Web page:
To provide for a rigid, but adjustable, connection between the lock plate 46, the timing plate 60 and the stroke plate 62, there is provided a first connecting mechanism 66 and a second connecting mechanism 68. The first connecting mechanism 66 includes a threaded shaft 70 having a gear 72 affixed thereto. The shaft 70 is threaded into an adjusting block 74 mounted on, or part of, the timing plate 70, the adjusting block 74 having an internally threaded through bore for accommodating the threaded shaft 70. FIG. 3A illustrates an end view of a preferred adjusting block 74 which is seen to have a headed depending portion 76. To accommodate the adjustment block 74, the timing plate 60 is provided with a keyhole-shaped aperture 78 which allows the headed depending portion 76 to be inserted into the large round portion of the aperture 78 and then moved along the elongated portion thereof. Accordingly, the adjusting block 74 is free to slide longitudinally along the aperture 78. To secure the shaft 70 to the lock plate 46, the lock plate 46 is formed with an upstanding tab 80 having an opening therethrough through which the shaft 70 may extend and in which the shaft 70 may freely rotate. The shaft 70 is provided with a head or snap ring (not shown) larger than the opening in the tab 80 and is further provided with a knurled portion between the head and the threads onto which the gear 72 is force fit after the shaft 70 is inserted through the opening in the tab 80. Accordingly, when the gear 72 is rotated, the timing plate 60 is pivoted with respect to the lock plate 46 about the pin 62.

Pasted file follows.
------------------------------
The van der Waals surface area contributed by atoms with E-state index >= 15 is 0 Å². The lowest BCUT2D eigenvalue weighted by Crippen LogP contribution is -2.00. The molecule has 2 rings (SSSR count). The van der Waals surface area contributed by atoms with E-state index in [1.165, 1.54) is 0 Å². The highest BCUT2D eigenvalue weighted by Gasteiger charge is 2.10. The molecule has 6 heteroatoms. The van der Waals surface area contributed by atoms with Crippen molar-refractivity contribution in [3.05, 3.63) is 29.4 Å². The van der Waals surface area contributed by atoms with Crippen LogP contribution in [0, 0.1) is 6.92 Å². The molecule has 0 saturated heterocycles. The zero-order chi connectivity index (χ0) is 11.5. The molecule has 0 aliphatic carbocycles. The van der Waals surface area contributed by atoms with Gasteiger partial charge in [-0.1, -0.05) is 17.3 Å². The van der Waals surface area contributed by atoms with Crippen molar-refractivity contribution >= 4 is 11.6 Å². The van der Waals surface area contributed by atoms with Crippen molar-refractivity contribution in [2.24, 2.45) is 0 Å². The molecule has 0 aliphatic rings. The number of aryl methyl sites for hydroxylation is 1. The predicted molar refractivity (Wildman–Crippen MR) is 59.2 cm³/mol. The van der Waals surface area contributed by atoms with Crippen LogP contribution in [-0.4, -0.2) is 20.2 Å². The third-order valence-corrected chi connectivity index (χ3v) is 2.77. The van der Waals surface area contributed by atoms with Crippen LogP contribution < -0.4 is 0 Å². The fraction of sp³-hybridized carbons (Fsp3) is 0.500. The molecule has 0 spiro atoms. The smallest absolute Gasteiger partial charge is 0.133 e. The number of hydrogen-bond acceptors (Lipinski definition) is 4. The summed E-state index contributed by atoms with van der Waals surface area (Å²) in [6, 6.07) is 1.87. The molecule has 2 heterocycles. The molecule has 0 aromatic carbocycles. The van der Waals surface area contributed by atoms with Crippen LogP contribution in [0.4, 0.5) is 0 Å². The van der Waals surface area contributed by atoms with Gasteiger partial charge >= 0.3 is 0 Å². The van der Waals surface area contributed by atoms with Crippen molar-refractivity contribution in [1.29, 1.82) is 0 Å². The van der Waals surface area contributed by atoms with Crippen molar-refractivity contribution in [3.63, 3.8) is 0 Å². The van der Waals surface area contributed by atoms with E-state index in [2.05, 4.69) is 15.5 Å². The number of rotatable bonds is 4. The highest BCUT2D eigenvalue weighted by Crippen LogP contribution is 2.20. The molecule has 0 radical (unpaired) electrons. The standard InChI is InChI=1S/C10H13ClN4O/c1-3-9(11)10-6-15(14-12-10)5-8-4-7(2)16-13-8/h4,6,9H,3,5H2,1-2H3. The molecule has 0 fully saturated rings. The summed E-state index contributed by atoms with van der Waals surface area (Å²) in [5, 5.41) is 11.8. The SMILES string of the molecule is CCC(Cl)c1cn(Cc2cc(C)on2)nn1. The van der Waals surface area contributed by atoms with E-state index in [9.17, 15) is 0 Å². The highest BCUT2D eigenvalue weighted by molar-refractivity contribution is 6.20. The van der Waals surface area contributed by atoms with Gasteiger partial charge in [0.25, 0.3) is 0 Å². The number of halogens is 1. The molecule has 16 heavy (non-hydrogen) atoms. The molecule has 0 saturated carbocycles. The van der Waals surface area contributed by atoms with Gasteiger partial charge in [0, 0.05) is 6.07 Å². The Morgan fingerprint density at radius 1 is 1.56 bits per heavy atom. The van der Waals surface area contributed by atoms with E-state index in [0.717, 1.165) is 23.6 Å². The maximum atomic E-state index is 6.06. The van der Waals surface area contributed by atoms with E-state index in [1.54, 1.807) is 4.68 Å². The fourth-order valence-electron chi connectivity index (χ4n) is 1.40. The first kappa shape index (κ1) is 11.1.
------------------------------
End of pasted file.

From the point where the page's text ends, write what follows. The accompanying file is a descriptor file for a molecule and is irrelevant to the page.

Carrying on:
The second connecting mechanism 68 is similar to the first connecting mechanism 66 and provides a connection beween the timing plate 60 and the stroke plate 42. Accordingly, the stroke plate 42 is formed with an extension 82 and the timing plate 60 is formed with a tab 84. The extension 82 is formed with an open ended slot (not shown) holding the adjusting block 86, which may be identical in construction to the adjusting block 74. The second connecting mechanism 66 also includes a threaded shaft 88 having a head 90 at one end. The adjusting block 86 has an internally threaded opening into which the shaft 88 may be screwed. The tab 84 has an opening, smaller than the head 90, in which the shaft 88 may freely rotate. Press fit onto a knurled portion of the shaft 88 is a gear 92. Accordingly, by turning the gear 92, the distance between the tab 84 and the adjusting block 86 may be varied to cause the stroke plate 42 to pivot with respect to the timing plate 60 about the pivot pin 64.
Thus, by turning the gear 72, the wrist pin 40 is caused to move along the broken line 56, which is a segment of a circle having its center at the pivot pin 62. Similarly, by turning the gear 92, the wrist pin 40 is caused to move along the broken line 54, which is a segment of a circle having its center at the pivot pin 64.